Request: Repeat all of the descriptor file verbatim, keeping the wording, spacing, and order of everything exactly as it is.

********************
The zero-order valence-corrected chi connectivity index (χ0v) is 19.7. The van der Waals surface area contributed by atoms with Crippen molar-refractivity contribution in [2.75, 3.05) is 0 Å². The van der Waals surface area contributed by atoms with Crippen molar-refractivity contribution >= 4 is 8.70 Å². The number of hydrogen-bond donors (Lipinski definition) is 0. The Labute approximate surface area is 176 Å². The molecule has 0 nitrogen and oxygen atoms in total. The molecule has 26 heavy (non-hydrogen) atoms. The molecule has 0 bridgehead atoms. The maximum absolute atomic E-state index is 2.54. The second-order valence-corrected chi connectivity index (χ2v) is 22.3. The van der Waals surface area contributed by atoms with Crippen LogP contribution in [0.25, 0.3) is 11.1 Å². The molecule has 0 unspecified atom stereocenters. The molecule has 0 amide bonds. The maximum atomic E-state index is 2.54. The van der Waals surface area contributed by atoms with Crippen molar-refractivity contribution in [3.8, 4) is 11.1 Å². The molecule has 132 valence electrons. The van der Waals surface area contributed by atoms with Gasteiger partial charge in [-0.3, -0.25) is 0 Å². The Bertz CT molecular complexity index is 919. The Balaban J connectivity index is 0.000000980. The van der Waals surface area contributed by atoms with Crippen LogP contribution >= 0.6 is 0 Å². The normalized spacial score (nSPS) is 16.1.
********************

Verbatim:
The zero-order valence-corrected chi connectivity index (χ0v) is 19.7. The van der Waals surface area contributed by atoms with Crippen molar-refractivity contribution in [2.75, 3.05) is 0 Å². The van der Waals surface area contributed by atoms with Crippen molar-refractivity contribution >= 4 is 8.70 Å². The number of hydrogen-bond donors (Lipinski definition) is 0. The Labute approximate surface area is 176 Å². The molecule has 0 nitrogen and oxygen atoms in total. The molecule has 26 heavy (non-hydrogen) atoms. The molecule has 0 bridgehead atoms. The maximum absolute atomic E-state index is 2.54. The second-order valence-corrected chi connectivity index (χ2v) is 22.3. The van der Waals surface area contributed by atoms with Crippen LogP contribution in [0.25, 0.3) is 11.1 Å². The molecule has 0 unspecified atom stereocenters. The molecule has 0 amide bonds. The maximum atomic E-state index is 2.54. The van der Waals surface area contributed by atoms with Crippen molar-refractivity contribution in [3.8, 4) is 11.1 Å². The molecule has 132 valence electrons. The van der Waals surface area contributed by atoms with Gasteiger partial charge in [-0.3, -0.25) is 0 Å². The Bertz CT molecular complexity index is 919. The Balaban J connectivity index is 0.000000980. The van der Waals surface area contributed by atoms with Crippen LogP contribution >= 0.6 is 0 Å². The normalized spacial score (nSPS) is 16.1.